Drug takeback programs: a puzzling federal rule change
One of the advantages of drug takeback programs -- voluntary efforts by which citizens return unwanted or unused prescription drugs for proper disposal -- is that they can be a source for determining what drugs are often being wasted. Here in Maine, tabulation of such information informed changes to the state Medicaid program to reduce waste -- by shorter initial prescriptions, for instance - and save the taxpayer money.
This is why yesterday's Maine Sunday Telegram story should be of interest. The federal Drug Enforcement Agency has proposed rules changes that would explicitly forbid such data collection. The DEA declined to say if they'd considered these advantages when drafting the rules, which aim to prevent diversion of drugs and preserve patient anonymity. Sen. Susan Collins, R-Maine and a legislative champion of drug takebacks, says she'll be seeking further clarification from the DEA on this point.
At the state level, the story also notes an effort by the commissioner of the state Department of Environmental Protection, former chemical industry lobbyist Patricia Aho, to redefine rules governing how collected drugs are to be disposed. In short, they'd be reclassified from hazardous to household waste, allowing them to be burned in municipal waste incinerators in-state, with a hundred-fold cost savings. Whether this is sound policy or note depends on the conclusions and efficacy of upcoming tests at Portland's ecoMaine facility.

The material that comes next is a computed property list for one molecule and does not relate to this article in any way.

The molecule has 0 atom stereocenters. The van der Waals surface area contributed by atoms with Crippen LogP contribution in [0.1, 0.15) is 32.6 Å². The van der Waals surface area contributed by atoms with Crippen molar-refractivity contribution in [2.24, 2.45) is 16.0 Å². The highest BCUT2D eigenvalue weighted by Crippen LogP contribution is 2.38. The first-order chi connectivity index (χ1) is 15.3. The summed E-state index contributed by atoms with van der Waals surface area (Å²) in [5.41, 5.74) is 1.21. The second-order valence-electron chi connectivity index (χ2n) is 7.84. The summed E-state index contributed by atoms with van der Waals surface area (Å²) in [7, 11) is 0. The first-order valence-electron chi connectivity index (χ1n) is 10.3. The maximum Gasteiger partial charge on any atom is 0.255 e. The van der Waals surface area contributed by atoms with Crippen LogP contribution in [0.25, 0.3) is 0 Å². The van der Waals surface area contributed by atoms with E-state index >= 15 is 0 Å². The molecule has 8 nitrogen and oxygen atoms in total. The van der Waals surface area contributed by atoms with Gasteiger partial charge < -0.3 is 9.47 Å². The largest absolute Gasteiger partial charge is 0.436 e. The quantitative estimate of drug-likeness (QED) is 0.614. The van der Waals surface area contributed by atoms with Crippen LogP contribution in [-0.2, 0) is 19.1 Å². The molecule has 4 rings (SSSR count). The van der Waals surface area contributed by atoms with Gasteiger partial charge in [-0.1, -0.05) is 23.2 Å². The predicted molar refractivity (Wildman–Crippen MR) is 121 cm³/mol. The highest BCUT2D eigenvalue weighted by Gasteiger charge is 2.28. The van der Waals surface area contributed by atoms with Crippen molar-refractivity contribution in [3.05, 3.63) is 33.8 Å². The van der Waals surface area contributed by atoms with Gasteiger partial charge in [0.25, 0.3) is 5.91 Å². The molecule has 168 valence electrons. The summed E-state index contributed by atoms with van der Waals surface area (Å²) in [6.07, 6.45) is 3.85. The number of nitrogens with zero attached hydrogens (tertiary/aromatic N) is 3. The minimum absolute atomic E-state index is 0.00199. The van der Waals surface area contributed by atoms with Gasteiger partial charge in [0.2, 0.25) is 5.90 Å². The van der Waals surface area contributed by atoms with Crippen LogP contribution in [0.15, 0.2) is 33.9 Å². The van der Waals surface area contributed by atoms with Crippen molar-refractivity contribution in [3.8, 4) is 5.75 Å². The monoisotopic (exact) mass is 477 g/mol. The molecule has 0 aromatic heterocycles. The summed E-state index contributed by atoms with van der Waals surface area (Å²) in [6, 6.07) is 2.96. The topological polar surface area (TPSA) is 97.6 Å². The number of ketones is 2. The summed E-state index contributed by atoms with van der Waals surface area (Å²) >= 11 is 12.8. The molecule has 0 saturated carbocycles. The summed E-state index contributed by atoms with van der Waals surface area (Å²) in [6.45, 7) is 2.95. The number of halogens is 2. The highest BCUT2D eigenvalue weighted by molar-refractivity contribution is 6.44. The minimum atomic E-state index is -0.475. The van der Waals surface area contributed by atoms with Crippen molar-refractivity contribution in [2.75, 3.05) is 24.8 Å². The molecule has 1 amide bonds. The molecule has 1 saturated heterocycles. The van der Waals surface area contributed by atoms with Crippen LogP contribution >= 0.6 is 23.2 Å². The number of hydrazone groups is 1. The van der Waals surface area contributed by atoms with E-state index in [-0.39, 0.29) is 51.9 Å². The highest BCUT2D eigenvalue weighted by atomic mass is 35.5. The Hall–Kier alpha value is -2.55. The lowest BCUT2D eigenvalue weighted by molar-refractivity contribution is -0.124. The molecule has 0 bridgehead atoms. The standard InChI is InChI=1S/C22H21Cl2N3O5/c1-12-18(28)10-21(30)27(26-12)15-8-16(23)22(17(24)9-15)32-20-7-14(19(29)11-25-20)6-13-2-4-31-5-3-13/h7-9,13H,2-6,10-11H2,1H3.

[Update, 9/26/15: Both rule changes have since been implemented, while US EPA has resumed funding of the national Take Back program, I report in today's Press Herald.]
I am an award-winning journalist and author of American Nations, American Character, Ocean's End, The Lobster Coast, and The Republic of Pirates. I'm a staffer at the Portland Press Herald, where I won a 2012 George Polk Award for my investigative reporting and was named a 2016 Pulitzer Prize finalist.